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Year : 2020  |  Volume : 10  |  Issue : 2  |  Page : 158-162

Nightmares with a starry sky – Treating neurocysticercal encephalitis, how far to go

1 Department of Neurology, Institute of Neurosciences, Kolkata, West Bengal, India
2 Department of Neuroradiology, Institute of Neurosciences, Kolkata, West Bengal, India
3 Department of Neurocritical Care, Institute of Neurosciences, Kolkata, West Bengal, India
4 Department of Neuro-Ophthalmology, Institute of Neurosciences, Kolkata, West Bengal, India

Correspondence Address:
Anirban Ghosal
185/1, A.J.C. Bose Road, Kolkata - 700 017, West Bengal
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Source of Support: None, Conflict of Interest: None

DOI: 10.4103/tp.TP_65_20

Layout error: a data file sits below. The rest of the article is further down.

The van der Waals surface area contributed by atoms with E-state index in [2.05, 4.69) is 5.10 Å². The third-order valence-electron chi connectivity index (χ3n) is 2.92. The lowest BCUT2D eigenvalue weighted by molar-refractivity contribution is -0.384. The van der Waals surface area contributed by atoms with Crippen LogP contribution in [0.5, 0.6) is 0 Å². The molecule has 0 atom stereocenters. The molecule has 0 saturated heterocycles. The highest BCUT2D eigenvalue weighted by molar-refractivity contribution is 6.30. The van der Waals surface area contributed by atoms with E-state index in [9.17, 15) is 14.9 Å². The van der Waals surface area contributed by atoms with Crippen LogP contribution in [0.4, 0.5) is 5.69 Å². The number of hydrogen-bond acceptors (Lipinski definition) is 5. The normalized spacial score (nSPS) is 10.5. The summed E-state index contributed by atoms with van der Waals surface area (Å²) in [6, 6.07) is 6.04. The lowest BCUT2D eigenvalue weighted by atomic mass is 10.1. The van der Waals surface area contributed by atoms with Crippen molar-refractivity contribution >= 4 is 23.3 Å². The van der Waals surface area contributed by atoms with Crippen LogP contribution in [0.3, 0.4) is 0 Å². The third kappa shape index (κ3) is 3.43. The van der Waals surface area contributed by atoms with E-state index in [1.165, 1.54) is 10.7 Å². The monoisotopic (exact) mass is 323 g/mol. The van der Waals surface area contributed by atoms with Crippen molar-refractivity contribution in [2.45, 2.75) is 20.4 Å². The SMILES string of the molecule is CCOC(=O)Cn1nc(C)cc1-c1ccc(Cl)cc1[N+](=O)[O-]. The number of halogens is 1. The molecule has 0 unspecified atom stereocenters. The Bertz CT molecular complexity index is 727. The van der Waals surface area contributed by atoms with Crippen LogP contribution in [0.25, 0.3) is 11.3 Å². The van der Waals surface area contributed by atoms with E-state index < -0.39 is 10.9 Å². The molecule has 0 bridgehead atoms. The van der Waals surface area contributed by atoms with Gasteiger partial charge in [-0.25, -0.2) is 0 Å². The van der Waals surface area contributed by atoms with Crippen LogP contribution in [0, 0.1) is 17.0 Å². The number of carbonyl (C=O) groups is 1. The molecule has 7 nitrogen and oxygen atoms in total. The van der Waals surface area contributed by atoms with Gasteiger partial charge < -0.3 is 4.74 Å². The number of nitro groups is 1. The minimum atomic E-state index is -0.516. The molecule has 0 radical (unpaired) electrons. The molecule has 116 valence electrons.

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Cysticercosis, an infection caused by the larval stage of tapeworm Taenia solium, is the most common parasitic disease of the human nervous system and the single most common cause of acquired epileptic seizures in the developing world. Here, we describe the stormy course of a 67-year-old female with neurocysticercosis (NCC) having a recurrent encephalitic presentation. She went through the most severe spectrum of this disease, namely NCC encephalitis and disseminated cysticercosis and had a classical starry sky brain in neuroimaging. In contrary to the popular practice of avoiding antihelminthic drugs in such extreme presentation, as a desperate measure, we had to use albendazole in this case, which showed clinical and radiological improvement.

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